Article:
In Joseph Conrad’s “Heart of Darkness,” the narrator speaks of his instability caused by the fever dream of the jungle this way: “(It) was the playful paw-strokes of the wilderness, the preliminary trifling before the more serious onslaught which came in due course.”
Which kind of sums up my feelings towards our elections this year.
The primary, primarily funded by the so-called “dark money,” was a preliminary assault on our intelligence, the “playful paw-strokes.” Now comes the “serious onslaught.”
Already the attack commercials are up, with Doug Ducey’s campaign attacking Democratic opponent for governor Fred DuVal for raising university tuition while -president of the Board of Regents. Which he did along with the other regents, many of whom were appointed by Jan Brewer.
But what Ducey doesn’t mention in the attack ad is this: The Republican-controlled state Legislature continually cut university funding during much of DuVal’s tenure, which meant that university costs were passed onto students via increased tuition and fees. Kind of like today in our public schools, where the legislature’s stinginess has led to schools begging parents for basic supplies.
And one reason for the lack of funding is part of Ducey’s formula for Arizona economic success: tax cuts. which Ducey wants even more of. And which we have done for a decade and clearly haven’t worked to kick start Arizona’s economy, given that we lag the nation in recouping our job losses. Ducey, though, still wants to cut away, even to the point of eliminating the income tax. And how will the state fund the budget? Details to come.
No matter, though. This first attack ad is only one of hundreds we’ll see in the next few months. In the meantime, though, what about the primary? Well, Ducey did win the Republican nomination, but he could only gather 37 percent of the vote, even with his own millions backing him along with various outside anonymous groups attacking his opponents. And for many Arizonans, DuVal is a cipher, so it’ll be an early race between the two to define for the voters who DuVal is.
For John Huppenthal, his time as education czar has thankfully come to an end. But with his defeat by Diane Douglas, we’re going to hear a lot about Common Core, the one issue she used to demolish Huppenthal. Of course, Huppenthal, the midnight blogger, didn’t help himself much. But Douglas will ride the Common Core Boogeyman throughout the general election. Her opponent, Democratic nominee David Garcia, is much more qualified than Douglas, so we’ll see how much her scare campaign will work with the general electorate.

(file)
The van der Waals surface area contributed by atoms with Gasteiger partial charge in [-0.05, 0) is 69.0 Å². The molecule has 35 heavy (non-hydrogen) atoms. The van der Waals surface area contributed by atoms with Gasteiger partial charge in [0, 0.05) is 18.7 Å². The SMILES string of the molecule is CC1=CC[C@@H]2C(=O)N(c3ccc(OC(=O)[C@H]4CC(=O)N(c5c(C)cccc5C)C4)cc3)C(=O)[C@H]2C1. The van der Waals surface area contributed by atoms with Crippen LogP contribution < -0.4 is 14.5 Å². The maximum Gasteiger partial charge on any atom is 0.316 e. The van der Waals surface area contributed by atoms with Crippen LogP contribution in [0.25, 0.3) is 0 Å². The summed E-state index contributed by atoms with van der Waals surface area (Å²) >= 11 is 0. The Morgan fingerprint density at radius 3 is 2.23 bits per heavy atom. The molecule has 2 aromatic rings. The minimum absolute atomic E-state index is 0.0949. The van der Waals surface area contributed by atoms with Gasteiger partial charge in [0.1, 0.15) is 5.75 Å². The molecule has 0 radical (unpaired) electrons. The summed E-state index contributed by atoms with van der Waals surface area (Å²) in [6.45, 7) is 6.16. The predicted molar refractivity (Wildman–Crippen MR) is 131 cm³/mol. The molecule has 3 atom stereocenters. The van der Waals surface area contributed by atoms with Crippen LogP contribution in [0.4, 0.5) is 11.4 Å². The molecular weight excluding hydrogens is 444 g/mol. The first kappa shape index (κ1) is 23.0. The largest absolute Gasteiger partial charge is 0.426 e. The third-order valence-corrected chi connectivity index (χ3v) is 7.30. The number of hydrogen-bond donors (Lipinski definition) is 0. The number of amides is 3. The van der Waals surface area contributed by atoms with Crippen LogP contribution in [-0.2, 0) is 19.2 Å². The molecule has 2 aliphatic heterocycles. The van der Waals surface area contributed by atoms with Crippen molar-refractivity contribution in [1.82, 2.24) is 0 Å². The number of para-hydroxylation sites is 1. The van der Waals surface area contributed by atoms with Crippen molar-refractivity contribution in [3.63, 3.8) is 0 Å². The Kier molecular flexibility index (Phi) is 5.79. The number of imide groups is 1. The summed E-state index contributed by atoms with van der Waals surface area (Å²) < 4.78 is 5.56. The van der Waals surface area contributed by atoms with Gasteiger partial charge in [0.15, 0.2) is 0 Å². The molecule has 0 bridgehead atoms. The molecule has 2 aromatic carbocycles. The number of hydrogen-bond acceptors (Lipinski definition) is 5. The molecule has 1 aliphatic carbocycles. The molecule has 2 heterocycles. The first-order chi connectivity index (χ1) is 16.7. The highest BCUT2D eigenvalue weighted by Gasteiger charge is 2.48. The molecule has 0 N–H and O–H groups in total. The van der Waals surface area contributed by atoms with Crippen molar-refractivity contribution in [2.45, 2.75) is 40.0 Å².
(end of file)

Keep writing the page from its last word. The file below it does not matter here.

Tom Horne on Tuesday refused to concede (editor’s note: Horne conceded to Mark Brnovich on Wednesday), even though he was six-points behind his opponent. Horne was holding out hope that this election will be a replay of 2010, when he trailed Tuesday but by Saturday had emerged the winner.
So the fall campaign will pit Horne slayer Mark Brnovich against Democrat Felecia Rotellini. Just a guess, but I’ll bet we might hear something about the Goldwater Institute during the election, given that Brnovich was once a pooh-bah at that propaganda mill. And Rotellini is one of the few Democrats (DuVal, too) with a massive war chest, so we’re going to see a lot of the career prosecutor in the next 90 days.
Maybe the best news coming out of Tuesday, though, was more local. The stain that is Russell Pearce may finally have been removed from the Arizona political fabric. State Sena. Bob Worsley comfortably defeated Pearce’s hand-picked revenge candidate, Ralph Heap, Tuesday, which means that Pearce has been shut out by his own constituents in the last three elections. I guess it’s time for the guy whose SB 1070 became a lawyer’s full employment act to crawl off the political stage and into his make-work job for the county treasurer. A fitting coda to his life: yet one more government job for the man who made a political career out of despising government.
Pearce, when not ginning up fear of the “illegals,” liked to rail against big government. Which is ironic, given that his entire career has been in government, whether as a Sheriff’s Deputy, the head of the MVD (until a little controversy over fixing a woman’s DUI record nixed that job), and his time in the state legislature. And now he has an $87,000 a year job given to him by buddy and county Treasurer Hos Hoskins.
Goodbye, Russell. And good riddance.
• Mike McClellan is a Gilbert resident and former English teacher at Dobson High School in Mesa.